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Author Topic: gog irons on a roller stern tug  (Read 297 times)

essexbill

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gog irons on a roller stern tug
« on: June 24, 2018, 12:55:54 PM »

Hello.


I have spent hours looking at photos on line and in books, but I need some help from the Mayhem Folks.


I have a roller stern tug, I know I need a form of gog iron, I have seen photos of what looks like two hydraulic pins coming up at angle.


Other photos show the Karm fork.


I interested in seeing what others have done or suggestions.
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Umi_Ryuzuki

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Re: gog irons on a roller stern tug
« Reply #1 on: June 24, 2018, 08:55:39 PM »

Most modelers that use them either build them in the raised position, on either side of the roller or bulwark, or
they scratch build a powered lift system using either geared motors, or a combination if gear drives and push cables.

Leen Boer is a master at this.  8)
https://www.youtube.com/watch?v=RFQPL0qV7W0
 
https://www.youtube.com/watch?v=pwL9AVeQuh0

https://www.youtube.com/watch?v=6H78gEqnEa8
 
Tom Boere's build up of towing pins.
There is a spiral slot on the side of his tube that makes the pins rotate as they rise and fall.
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Brian60

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Re: gog irons on a roller stern tug
« Reply #2 on: June 25, 2018, 01:02:34 PM »

Karm forks and shark jaws do the same job - trap the anchor chain/cable during recovery or deployment of anchors. The pins raise from the deck to guide said chain or cable during operations, then lower together or individually during operation dependent on what they are trying to achieve.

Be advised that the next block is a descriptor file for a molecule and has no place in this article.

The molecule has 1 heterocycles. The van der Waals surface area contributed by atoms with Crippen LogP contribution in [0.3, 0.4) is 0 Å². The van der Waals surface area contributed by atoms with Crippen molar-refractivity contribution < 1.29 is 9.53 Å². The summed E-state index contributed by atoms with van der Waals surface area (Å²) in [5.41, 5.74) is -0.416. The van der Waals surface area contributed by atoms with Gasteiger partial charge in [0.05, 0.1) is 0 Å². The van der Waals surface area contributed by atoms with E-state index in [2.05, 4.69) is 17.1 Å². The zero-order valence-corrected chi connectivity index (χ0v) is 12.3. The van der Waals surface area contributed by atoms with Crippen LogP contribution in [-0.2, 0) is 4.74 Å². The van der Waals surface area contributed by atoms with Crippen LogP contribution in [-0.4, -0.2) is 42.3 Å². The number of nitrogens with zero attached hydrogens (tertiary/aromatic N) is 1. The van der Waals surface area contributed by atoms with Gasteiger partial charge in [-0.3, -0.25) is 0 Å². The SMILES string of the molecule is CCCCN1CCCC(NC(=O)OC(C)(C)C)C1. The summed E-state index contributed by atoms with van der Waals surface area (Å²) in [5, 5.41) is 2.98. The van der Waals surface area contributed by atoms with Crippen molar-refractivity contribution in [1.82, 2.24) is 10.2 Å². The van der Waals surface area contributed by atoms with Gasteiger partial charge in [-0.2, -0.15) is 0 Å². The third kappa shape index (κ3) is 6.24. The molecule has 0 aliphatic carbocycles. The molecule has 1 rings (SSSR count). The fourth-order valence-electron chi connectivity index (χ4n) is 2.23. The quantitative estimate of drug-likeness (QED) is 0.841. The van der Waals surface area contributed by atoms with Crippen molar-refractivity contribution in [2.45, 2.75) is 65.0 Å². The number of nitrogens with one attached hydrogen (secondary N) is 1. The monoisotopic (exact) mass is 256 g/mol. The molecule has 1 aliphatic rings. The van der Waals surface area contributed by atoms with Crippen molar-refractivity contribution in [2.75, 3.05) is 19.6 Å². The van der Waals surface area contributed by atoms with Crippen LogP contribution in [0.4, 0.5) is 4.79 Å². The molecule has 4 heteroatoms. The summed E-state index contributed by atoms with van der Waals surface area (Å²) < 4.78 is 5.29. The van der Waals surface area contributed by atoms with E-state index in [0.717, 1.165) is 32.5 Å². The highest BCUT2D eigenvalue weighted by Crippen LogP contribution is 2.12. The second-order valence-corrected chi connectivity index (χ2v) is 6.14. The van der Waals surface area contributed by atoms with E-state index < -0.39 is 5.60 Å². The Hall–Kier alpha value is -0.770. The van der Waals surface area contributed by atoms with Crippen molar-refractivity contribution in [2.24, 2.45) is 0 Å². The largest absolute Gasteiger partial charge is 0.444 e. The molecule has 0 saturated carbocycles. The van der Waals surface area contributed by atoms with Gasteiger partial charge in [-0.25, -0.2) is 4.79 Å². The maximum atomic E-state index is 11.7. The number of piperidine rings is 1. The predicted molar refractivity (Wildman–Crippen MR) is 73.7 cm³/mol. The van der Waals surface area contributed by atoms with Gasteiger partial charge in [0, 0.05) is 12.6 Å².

I have never seen them in use during towing operations either rig moves or other surface craft. If its surface craft I am pretty sure they rely on raised pins atop the cargo rails, if its rig moving, the sheer weight of the tow cable is beneath the surface in a long loop, using the active heave compensation of the winch (usually of the waterfall variety) to keep it in operating boundaries.


See if I can illustrate, firt pic shows the restraints on top of the cargo rails, they stop the tow rope going any further forward (alledgedly)


the second one is sylised towing operation. the space between ship and rig can be 500metres or more, no less than 200metres. The tow cable hangs down (red) below sea surface (blue) in a loop, effectively more than doubling the distance between tow ship and rig, so the weight of the cable really doesn't need the restraint of gog ropes.

essexbill

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Re: gog irons on a roller stern tug
« Reply #3 on: June 25, 2018, 04:48:29 PM »

Wow Umi.
Those working ones of Toms are a real masterpiece.


Many thanks for your comments Brian, the photo gives me some ideas, the picture and description for long line towing I had seen a similar explanation but it is always good to have things confirmed.
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